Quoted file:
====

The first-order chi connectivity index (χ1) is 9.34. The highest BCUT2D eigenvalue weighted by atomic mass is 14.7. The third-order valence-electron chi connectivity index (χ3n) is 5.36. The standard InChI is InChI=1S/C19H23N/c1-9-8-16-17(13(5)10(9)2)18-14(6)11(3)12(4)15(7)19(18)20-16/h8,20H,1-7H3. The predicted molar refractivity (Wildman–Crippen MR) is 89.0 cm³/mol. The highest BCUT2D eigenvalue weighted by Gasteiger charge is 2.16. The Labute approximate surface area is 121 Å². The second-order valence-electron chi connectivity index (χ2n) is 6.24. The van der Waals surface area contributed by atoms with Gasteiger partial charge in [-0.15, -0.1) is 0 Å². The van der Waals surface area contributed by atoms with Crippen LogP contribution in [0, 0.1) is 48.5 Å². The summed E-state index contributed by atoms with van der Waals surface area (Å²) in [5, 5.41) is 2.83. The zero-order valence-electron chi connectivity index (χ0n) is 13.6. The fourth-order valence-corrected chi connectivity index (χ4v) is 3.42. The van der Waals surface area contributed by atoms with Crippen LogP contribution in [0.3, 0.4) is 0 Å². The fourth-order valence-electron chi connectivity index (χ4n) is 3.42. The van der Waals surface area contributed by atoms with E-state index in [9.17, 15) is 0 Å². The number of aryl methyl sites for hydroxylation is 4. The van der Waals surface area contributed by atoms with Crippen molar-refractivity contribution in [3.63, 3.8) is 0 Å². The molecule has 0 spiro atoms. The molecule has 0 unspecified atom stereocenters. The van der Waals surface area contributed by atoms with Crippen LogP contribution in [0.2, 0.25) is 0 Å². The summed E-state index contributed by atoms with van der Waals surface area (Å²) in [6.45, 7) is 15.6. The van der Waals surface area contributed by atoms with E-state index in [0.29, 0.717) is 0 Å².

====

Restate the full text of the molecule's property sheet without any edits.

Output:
The first-order chi connectivity index (χ1) is 9.34. The highest BCUT2D eigenvalue weighted by atomic mass is 14.7. The third-order valence-electron chi connectivity index (χ3n) is 5.36. The standard InChI is InChI=1S/C19H23N/c1-9-8-16-17(13(5)10(9)2)18-14(6)11(3)12(4)15(7)19(18)20-16/h8,20H,1-7H3. The predicted molar refractivity (Wildman–Crippen MR) is 89.0 cm³/mol. The highest BCUT2D eigenvalue weighted by Gasteiger charge is 2.16. The Labute approximate surface area is 121 Å². The second-order valence-electron chi connectivity index (χ2n) is 6.24. The van der Waals surface area contributed by atoms with Gasteiger partial charge in [-0.15, -0.1) is 0 Å². The van der Waals surface area contributed by atoms with Crippen LogP contribution in [0, 0.1) is 48.5 Å². The summed E-state index contributed by atoms with van der Waals surface area (Å²) in [5, 5.41) is 2.83. The zero-order valence-electron chi connectivity index (χ0n) is 13.6. The fourth-order valence-corrected chi connectivity index (χ4v) is 3.42. The van der Waals surface area contributed by atoms with Crippen LogP contribution in [0.3, 0.4) is 0 Å². The fourth-order valence-electron chi connectivity index (χ4n) is 3.42. The van der Waals surface area contributed by atoms with E-state index in [9.17, 15) is 0 Å². The number of aryl methyl sites for hydroxylation is 4. The van der Waals surface area contributed by atoms with Crippen molar-refractivity contribution in [3.63, 3.8) is 0 Å². The molecule has 0 spiro atoms. The molecule has 0 unspecified atom stereocenters. The van der Waals surface area contributed by atoms with Crippen LogP contribution in [0.2, 0.25) is 0 Å². The summed E-state index contributed by atoms with van der Waals surface area (Å²) in [6.45, 7) is 15.6. The van der Waals surface area contributed by atoms with E-state index in [0.29, 0.717) is 0 Å².